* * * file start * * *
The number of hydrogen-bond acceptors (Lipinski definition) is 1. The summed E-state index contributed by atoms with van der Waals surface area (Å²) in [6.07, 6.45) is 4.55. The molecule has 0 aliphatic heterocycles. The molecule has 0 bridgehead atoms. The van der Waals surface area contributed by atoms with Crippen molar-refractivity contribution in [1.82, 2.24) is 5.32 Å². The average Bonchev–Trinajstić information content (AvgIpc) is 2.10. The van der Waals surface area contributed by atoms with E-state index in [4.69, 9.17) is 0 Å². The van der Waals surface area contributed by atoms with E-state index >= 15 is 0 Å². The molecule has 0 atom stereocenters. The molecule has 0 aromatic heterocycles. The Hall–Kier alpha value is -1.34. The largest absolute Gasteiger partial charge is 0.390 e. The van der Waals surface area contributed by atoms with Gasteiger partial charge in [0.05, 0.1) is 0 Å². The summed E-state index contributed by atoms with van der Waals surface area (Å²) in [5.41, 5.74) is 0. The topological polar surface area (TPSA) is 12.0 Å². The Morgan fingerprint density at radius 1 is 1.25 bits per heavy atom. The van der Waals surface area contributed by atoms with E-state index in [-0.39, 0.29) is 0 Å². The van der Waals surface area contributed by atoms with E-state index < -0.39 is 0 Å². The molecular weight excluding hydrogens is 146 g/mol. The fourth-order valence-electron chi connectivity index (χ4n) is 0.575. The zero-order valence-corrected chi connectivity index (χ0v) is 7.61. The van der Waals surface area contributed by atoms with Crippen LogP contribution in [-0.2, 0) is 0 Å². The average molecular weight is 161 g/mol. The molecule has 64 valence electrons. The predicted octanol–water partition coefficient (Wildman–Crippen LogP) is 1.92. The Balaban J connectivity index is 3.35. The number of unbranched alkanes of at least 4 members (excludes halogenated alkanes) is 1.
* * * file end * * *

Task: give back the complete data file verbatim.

The number of hydrogen-bond acceptors (Lipinski definition) is 1. The summed E-state index contributed by atoms with van der Waals surface area (Å²) in [6.07, 6.45) is 4.55. The molecule has 0 aliphatic heterocycles. The molecule has 0 bridgehead atoms. The van der Waals surface area contributed by atoms with Crippen molar-refractivity contribution in [1.82, 2.24) is 5.32 Å². The average Bonchev–Trinajstić information content (AvgIpc) is 2.10. The van der Waals surface area contributed by atoms with E-state index in [4.69, 9.17) is 0 Å². The van der Waals surface area contributed by atoms with E-state index >= 15 is 0 Å². The molecule has 0 atom stereocenters. The molecule has 0 aromatic heterocycles. The Hall–Kier alpha value is -1.34. The largest absolute Gasteiger partial charge is 0.390 e. The van der Waals surface area contributed by atoms with Gasteiger partial charge in [0.05, 0.1) is 0 Å². The summed E-state index contributed by atoms with van der Waals surface area (Å²) in [5.41, 5.74) is 0. The topological polar surface area (TPSA) is 12.0 Å². The Morgan fingerprint density at radius 1 is 1.25 bits per heavy atom. The van der Waals surface area contributed by atoms with E-state index in [-0.39, 0.29) is 0 Å². The van der Waals surface area contributed by atoms with E-state index < -0.39 is 0 Å². The molecular weight excluding hydrogens is 146 g/mol. The fourth-order valence-electron chi connectivity index (χ4n) is 0.575. The zero-order valence-corrected chi connectivity index (χ0v) is 7.61. The van der Waals surface area contributed by atoms with Crippen LogP contribution in [-0.2, 0) is 0 Å². The average molecular weight is 161 g/mol. The molecule has 64 valence electrons. The predicted octanol–water partition coefficient (Wildman–Crippen LogP) is 1.92. The Balaban J connectivity index is 3.35. The number of unbranched alkanes of at least 4 members (excludes halogenated alkanes) is 1.